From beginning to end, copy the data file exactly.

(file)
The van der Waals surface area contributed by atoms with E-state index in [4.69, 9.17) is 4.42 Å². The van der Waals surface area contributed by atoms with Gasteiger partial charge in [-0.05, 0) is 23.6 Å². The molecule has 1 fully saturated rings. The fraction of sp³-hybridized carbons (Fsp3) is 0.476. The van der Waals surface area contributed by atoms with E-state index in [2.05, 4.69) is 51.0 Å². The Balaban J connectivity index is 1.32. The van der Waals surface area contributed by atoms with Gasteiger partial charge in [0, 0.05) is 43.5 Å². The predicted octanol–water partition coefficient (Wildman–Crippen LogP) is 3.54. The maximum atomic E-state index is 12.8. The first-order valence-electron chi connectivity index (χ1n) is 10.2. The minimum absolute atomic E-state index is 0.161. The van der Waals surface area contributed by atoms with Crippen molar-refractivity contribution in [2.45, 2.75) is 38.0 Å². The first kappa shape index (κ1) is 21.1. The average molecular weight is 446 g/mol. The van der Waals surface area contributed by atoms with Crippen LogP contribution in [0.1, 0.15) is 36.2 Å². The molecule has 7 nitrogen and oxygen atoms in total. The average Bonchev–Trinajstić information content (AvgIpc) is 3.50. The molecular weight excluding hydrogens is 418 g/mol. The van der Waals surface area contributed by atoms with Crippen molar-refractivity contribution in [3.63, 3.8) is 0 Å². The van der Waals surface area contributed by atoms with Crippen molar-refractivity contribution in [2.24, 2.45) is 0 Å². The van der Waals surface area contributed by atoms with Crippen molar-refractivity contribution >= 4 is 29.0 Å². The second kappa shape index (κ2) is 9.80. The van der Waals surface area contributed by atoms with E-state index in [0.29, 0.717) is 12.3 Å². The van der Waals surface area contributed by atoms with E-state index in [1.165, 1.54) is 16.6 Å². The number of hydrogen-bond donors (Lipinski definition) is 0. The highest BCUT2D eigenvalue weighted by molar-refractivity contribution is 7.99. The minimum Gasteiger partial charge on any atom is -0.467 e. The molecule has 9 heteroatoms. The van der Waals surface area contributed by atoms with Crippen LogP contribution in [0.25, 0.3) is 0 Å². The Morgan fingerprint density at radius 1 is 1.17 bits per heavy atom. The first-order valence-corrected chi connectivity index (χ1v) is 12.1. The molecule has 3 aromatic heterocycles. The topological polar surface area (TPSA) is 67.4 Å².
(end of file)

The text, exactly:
The van der Waals surface area contributed by atoms with E-state index in [4.69, 9.17) is 4.42 Å². The van der Waals surface area contributed by atoms with Gasteiger partial charge in [-0.05, 0) is 23.6 Å². The molecule has 1 fully saturated rings. The fraction of sp³-hybridized carbons (Fsp3) is 0.476. The van der Waals surface area contributed by atoms with E-state index in [2.05, 4.69) is 51.0 Å². The Balaban J connectivity index is 1.32. The van der Waals surface area contributed by atoms with Gasteiger partial charge in [0, 0.05) is 43.5 Å². The predicted octanol–water partition coefficient (Wildman–Crippen LogP) is 3.54. The maximum atomic E-state index is 12.8. The first-order valence-electron chi connectivity index (χ1n) is 10.2. The minimum absolute atomic E-state index is 0.161. The van der Waals surface area contributed by atoms with Crippen molar-refractivity contribution in [2.45, 2.75) is 38.0 Å². The first kappa shape index (κ1) is 21.1. The average molecular weight is 446 g/mol. The van der Waals surface area contributed by atoms with Crippen LogP contribution in [0.1, 0.15) is 36.2 Å². The molecule has 7 nitrogen and oxygen atoms in total. The average Bonchev–Trinajstić information content (AvgIpc) is 3.50. The molecular weight excluding hydrogens is 418 g/mol. The van der Waals surface area contributed by atoms with Crippen molar-refractivity contribution in [3.63, 3.8) is 0 Å². The van der Waals surface area contributed by atoms with Crippen molar-refractivity contribution in [2.24, 2.45) is 0 Å². The van der Waals surface area contributed by atoms with Crippen molar-refractivity contribution >= 4 is 29.0 Å². The second kappa shape index (κ2) is 9.80. The van der Waals surface area contributed by atoms with E-state index in [0.29, 0.717) is 12.3 Å². The van der Waals surface area contributed by atoms with E-state index in [1.165, 1.54) is 16.6 Å². The number of hydrogen-bond donors (Lipinski definition) is 0. The highest BCUT2D eigenvalue weighted by molar-refractivity contribution is 7.99. The minimum Gasteiger partial charge on any atom is -0.467 e. The molecule has 9 heteroatoms. The van der Waals surface area contributed by atoms with Crippen LogP contribution in [0.25, 0.3) is 0 Å². The Morgan fingerprint density at radius 1 is 1.17 bits per heavy atom. The first-order valence-corrected chi connectivity index (χ1v) is 12.1. The molecule has 3 aromatic heterocycles. The topological polar surface area (TPSA) is 67.4 Å².